Adult intestinal intussusception: CT appearances and identification of a causative lead point
AuthorsKim, Young H
Blake, Michael A.
Harisinghani, Mukesh G.
Hahn, Peter F.
Pitman, Martha B.
Mueller, Peter R.
Kim, Young H
UMass Chan AffiliationsDepartment of Radiology
Document TypeJournal Article
Radiographic Image Enhancement
Severity of Illness Index
Medicine and Health Sciences
MetadataShow full item record
AbstractThe widespread application of computed tomography (CT) in different clinical situations has increased the detection of intussusception, particularly non-lead point intussusception, which tends to be transient. Consequently, determining the clinical significance of intussusception seen at CT poses a diagnostic challenge. Patients with intussusception may or may not be symptomatic, and symptoms can be acute, intermittent, or chronic, making clinical diagnosis difficult. In most cases, radiologists can readily make the correct diagnosis of intestinal intussusception by noting the typical bowel-within-bowel appearance at abdominal CT. However, the CT findings that help differentiate between lead point and non-lead point intussusception have not been well studied. Nevertheless, although there is considerable overlap of CT findings, when a lead mass is seen at CT as a separate and distinct entity vis-a-vis edematous bowel, it can be considered a reliable indicator of a lead point intussusception. Differentiating between lead point and non-lead point intussusception is important in determining the appropriate treatment and has the potential to reduce the prevalence of unnecessary surgery.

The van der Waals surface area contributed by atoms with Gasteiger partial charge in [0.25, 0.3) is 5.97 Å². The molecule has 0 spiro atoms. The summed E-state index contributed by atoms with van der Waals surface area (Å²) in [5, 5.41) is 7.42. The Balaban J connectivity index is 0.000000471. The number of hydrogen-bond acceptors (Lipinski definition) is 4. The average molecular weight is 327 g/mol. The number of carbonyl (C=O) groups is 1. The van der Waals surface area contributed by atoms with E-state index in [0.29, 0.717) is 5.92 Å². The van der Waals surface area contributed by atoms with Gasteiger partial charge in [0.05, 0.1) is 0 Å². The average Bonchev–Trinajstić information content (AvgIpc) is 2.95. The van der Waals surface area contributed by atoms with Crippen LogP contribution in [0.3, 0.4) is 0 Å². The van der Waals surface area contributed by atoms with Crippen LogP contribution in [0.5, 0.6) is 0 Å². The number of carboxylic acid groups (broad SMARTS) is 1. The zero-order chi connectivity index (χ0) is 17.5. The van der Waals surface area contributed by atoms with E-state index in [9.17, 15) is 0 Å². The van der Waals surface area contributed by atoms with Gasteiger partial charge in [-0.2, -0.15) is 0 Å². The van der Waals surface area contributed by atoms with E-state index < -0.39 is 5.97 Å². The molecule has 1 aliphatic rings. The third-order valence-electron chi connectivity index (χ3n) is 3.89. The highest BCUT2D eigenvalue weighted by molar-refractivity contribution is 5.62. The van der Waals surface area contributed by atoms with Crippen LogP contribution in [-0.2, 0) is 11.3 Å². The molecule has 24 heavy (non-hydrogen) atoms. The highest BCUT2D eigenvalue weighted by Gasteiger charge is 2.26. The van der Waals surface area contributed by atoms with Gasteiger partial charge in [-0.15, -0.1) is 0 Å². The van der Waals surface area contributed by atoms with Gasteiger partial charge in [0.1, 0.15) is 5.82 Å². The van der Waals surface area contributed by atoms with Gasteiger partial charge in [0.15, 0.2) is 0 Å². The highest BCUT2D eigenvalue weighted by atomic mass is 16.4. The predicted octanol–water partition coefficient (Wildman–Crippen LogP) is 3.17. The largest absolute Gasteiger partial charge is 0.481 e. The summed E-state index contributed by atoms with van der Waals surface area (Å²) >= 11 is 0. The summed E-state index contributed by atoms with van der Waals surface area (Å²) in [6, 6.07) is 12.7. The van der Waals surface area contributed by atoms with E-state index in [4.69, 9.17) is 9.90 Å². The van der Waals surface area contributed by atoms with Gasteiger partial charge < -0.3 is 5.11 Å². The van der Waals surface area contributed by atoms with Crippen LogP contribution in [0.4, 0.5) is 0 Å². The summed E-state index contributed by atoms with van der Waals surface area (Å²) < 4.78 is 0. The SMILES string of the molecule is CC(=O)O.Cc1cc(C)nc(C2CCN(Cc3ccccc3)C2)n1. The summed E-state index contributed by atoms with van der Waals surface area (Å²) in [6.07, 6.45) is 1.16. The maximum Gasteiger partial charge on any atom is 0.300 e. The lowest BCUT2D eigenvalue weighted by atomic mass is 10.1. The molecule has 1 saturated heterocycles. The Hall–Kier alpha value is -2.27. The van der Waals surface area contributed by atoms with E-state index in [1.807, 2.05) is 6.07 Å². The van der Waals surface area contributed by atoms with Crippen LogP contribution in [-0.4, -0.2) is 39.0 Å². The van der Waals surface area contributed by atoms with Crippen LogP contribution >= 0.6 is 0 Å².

SourceRadiographics. 2006 May-Jun;26(3):733-44. Link to article on publisher's site
Permanent Link to this Itemhttp://hdl.handle.net/20.500.14038/38743
Related ResourcesLink to Article in PubMed